Tuesday, November 10, 2009

Dieting as an Addiction

The article, "Researchers show dieters can experience neurobiological similarities of drug addicts", is not new to me. (http://www.eurekalert.org/pub_releases/2009-11/bumc-brs110909.php#). I read a similar study recently...in fact, I might have blogged about it before.
The last sentence probably sums up the findings: "The stress experienced by frequent dieters in abstinence from palatable food has neurobiological similarities to the negative emotional state of drug and alcohol addicts."
Yes! Is there a dieter among us who has not felt the "stress" associated with giving up palatable foods? Favorite foods? The anticipatory stress that we feel when we decide it's time to cut back or cut out completely something we love to eat because we believe that food is contributing in a negative way to our body? I mean, isn't that one of the reasons we have to wait until Monday to start a diet?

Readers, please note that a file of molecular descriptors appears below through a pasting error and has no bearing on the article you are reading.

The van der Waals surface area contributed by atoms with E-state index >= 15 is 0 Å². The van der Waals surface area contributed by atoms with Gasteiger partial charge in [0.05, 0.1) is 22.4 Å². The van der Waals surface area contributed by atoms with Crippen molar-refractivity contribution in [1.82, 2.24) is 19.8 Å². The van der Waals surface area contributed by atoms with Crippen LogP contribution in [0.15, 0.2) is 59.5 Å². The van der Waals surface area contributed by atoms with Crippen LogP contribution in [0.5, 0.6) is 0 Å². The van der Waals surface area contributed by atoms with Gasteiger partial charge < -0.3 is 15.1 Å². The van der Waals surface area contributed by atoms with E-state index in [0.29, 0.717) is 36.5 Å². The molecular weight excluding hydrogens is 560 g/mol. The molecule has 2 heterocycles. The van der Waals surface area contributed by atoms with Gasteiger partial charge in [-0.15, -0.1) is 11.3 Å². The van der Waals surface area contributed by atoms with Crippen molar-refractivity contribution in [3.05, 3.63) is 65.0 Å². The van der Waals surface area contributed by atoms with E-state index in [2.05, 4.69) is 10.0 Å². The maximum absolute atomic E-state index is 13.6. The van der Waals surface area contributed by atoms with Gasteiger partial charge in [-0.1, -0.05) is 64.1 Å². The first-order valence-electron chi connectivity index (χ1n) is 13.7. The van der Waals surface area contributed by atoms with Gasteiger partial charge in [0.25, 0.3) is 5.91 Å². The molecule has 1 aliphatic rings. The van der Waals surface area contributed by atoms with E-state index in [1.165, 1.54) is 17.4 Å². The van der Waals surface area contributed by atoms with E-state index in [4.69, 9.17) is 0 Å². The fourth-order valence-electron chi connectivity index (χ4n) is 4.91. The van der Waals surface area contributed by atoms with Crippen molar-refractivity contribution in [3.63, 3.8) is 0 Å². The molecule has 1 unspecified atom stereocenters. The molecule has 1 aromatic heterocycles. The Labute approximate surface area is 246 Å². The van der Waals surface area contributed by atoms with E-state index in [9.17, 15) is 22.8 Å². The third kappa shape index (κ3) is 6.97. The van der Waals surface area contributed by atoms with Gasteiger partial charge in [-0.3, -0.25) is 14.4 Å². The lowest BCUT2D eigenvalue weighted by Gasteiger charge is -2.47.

And isn't there longing? Craving? A feeling of extreme deprivation? Regardless of how inclusive the diet is (like Weight Watchers, which allows all foods), there's always a feeling of loss, a sadness, a hunger--both physical and emotional.
From the article: "Forms of obesity and eating disorders can be defined as chronic relapsing conditions with alternating periods of abstinence....and relapse...that continue despite negative consequences." This is the definition of a dependence disorder--whether it be alcohol, drugs or in this case DIETING.
A dependence on dieting. Relapsing by gaining weight back. And dieting again. Even though dieting is only a short term fix. And there are negative consequences to dieting (as well as to obesity). The negative consequences of dietiting, again both physical and emotional, are rarely discussed. The goal is always to lose weight--almost at any cost.
Food for thought.

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